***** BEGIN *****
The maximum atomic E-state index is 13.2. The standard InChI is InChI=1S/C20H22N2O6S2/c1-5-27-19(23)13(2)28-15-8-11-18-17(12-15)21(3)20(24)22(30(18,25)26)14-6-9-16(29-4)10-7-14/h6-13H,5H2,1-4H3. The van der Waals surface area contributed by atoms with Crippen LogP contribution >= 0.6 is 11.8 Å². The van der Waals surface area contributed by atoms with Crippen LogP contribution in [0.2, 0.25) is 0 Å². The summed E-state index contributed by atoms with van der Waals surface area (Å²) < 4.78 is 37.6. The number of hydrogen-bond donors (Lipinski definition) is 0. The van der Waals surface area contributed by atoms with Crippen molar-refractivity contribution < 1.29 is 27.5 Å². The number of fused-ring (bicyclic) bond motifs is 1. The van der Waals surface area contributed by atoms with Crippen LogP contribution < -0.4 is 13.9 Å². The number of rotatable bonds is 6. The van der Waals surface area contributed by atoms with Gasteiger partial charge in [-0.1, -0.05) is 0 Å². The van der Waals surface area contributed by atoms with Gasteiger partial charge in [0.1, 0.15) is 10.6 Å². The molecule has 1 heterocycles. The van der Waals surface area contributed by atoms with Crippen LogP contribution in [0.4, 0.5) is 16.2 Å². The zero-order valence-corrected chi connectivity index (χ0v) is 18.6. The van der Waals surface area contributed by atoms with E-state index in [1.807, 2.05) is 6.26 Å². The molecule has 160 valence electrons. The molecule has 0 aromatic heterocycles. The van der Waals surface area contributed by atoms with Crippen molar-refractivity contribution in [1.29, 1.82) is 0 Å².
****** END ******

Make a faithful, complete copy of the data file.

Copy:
The maximum atomic E-state index is 13.2. The standard InChI is InChI=1S/C20H22N2O6S2/c1-5-27-19(23)13(2)28-15-8-11-18-17(12-15)21(3)20(24)22(30(18,25)26)14-6-9-16(29-4)10-7-14/h6-13H,5H2,1-4H3. The van der Waals surface area contributed by atoms with Crippen LogP contribution >= 0.6 is 11.8 Å². The van der Waals surface area contributed by atoms with Crippen LogP contribution in [0.2, 0.25) is 0 Å². The summed E-state index contributed by atoms with van der Waals surface area (Å²) < 4.78 is 37.6. The number of hydrogen-bond donors (Lipinski definition) is 0. The van der Waals surface area contributed by atoms with Crippen molar-refractivity contribution < 1.29 is 27.5 Å². The number of fused-ring (bicyclic) bond motifs is 1. The van der Waals surface area contributed by atoms with Crippen LogP contribution < -0.4 is 13.9 Å². The number of rotatable bonds is 6. The van der Waals surface area contributed by atoms with Gasteiger partial charge in [-0.1, -0.05) is 0 Å². The van der Waals surface area contributed by atoms with Gasteiger partial charge in [0.1, 0.15) is 10.6 Å². The molecule has 1 heterocycles. The van der Waals surface area contributed by atoms with Crippen LogP contribution in [0.4, 0.5) is 16.2 Å². The zero-order valence-corrected chi connectivity index (χ0v) is 18.6. The van der Waals surface area contributed by atoms with E-state index in [1.807, 2.05) is 6.26 Å². The molecule has 160 valence electrons. The molecule has 0 aromatic heterocycles. The van der Waals surface area contributed by atoms with Crippen molar-refractivity contribution in [1.29, 1.82) is 0 Å².